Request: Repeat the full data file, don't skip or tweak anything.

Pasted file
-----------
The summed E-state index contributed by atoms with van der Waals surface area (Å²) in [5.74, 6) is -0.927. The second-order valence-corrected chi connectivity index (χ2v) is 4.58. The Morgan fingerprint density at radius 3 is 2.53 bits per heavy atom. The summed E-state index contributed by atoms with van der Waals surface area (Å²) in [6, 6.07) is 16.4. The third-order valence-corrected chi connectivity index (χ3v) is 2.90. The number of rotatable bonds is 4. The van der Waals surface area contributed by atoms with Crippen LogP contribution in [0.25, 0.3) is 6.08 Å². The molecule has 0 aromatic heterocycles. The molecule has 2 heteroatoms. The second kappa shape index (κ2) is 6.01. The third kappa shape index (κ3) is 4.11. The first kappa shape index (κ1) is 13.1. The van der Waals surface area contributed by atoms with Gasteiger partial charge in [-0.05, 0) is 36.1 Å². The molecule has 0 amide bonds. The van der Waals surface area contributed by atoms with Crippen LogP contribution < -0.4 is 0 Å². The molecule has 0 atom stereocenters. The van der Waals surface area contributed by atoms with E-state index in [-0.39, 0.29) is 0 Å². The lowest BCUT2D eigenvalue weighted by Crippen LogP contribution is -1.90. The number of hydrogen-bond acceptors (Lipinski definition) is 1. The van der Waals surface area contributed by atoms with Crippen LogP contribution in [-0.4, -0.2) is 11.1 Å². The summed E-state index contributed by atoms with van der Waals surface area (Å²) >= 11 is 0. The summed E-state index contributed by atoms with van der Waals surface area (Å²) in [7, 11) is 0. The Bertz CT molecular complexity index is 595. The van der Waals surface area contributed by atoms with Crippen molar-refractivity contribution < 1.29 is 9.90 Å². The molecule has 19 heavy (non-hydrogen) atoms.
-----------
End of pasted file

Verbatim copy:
The summed E-state index contributed by atoms with van der Waals surface area (Å²) in [5.74, 6) is -0.927. The second-order valence-corrected chi connectivity index (χ2v) is 4.58. The Morgan fingerprint density at radius 3 is 2.53 bits per heavy atom. The summed E-state index contributed by atoms with van der Waals surface area (Å²) in [6, 6.07) is 16.4. The third-order valence-corrected chi connectivity index (χ3v) is 2.90. The number of rotatable bonds is 4. The van der Waals surface area contributed by atoms with Crippen LogP contribution in [0.25, 0.3) is 6.08 Å². The molecule has 0 aromatic heterocycles. The molecule has 2 heteroatoms. The second kappa shape index (κ2) is 6.01. The third kappa shape index (κ3) is 4.11. The first kappa shape index (κ1) is 13.1. The van der Waals surface area contributed by atoms with Gasteiger partial charge in [-0.05, 0) is 36.1 Å². The molecule has 0 amide bonds. The van der Waals surface area contributed by atoms with Crippen LogP contribution < -0.4 is 0 Å². The molecule has 0 atom stereocenters. The van der Waals surface area contributed by atoms with E-state index in [-0.39, 0.29) is 0 Å². The lowest BCUT2D eigenvalue weighted by Crippen LogP contribution is -1.90. The number of hydrogen-bond acceptors (Lipinski definition) is 1. The van der Waals surface area contributed by atoms with Crippen LogP contribution in [-0.4, -0.2) is 11.1 Å². The summed E-state index contributed by atoms with van der Waals surface area (Å²) >= 11 is 0. The summed E-state index contributed by atoms with van der Waals surface area (Å²) in [7, 11) is 0. The Bertz CT molecular complexity index is 595. The van der Waals surface area contributed by atoms with Crippen molar-refractivity contribution < 1.29 is 9.90 Å². The molecule has 19 heavy (non-hydrogen) atoms.